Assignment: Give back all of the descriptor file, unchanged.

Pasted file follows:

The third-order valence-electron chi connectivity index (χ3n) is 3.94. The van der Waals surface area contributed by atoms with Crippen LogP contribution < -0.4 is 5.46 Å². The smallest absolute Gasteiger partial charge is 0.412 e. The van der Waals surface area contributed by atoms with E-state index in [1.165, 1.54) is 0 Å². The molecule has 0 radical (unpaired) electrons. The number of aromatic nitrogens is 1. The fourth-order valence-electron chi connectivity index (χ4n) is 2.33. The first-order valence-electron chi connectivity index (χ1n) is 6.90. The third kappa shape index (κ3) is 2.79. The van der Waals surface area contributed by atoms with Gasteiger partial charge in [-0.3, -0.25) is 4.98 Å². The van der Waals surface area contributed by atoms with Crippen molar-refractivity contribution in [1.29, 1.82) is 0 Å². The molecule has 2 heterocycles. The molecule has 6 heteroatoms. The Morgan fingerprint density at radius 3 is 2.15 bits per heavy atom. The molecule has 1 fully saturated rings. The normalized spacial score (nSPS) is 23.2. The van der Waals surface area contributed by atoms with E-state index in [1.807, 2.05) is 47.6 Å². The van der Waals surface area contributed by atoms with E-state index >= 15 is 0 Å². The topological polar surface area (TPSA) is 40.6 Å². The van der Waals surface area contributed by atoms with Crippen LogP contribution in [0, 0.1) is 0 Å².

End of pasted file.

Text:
The third-order valence-electron chi connectivity index (χ3n) is 3.94. The van der Waals surface area contributed by atoms with Crippen LogP contribution < -0.4 is 5.46 Å². The smallest absolute Gasteiger partial charge is 0.412 e. The van der Waals surface area contributed by atoms with E-state index in [1.165, 1.54) is 0 Å². The molecule has 0 radical (unpaired) electrons. The number of aromatic nitrogens is 1. The fourth-order valence-electron chi connectivity index (χ4n) is 2.33. The first-order valence-electron chi connectivity index (χ1n) is 6.90. The third kappa shape index (κ3) is 2.79. The van der Waals surface area contributed by atoms with Gasteiger partial charge in [-0.3, -0.25) is 4.98 Å². The van der Waals surface area contributed by atoms with Crippen molar-refractivity contribution in [1.29, 1.82) is 0 Å². The molecule has 2 heterocycles. The molecule has 6 heteroatoms. The Morgan fingerprint density at radius 3 is 2.15 bits per heavy atom. The molecule has 1 fully saturated rings. The normalized spacial score (nSPS) is 23.2. The van der Waals surface area contributed by atoms with E-state index in [1.807, 2.05) is 47.6 Å². The van der Waals surface area contributed by atoms with E-state index >= 15 is 0 Å². The topological polar surface area (TPSA) is 40.6 Å². The van der Waals surface area contributed by atoms with Crippen LogP contribution in [0, 0.1) is 0 Å².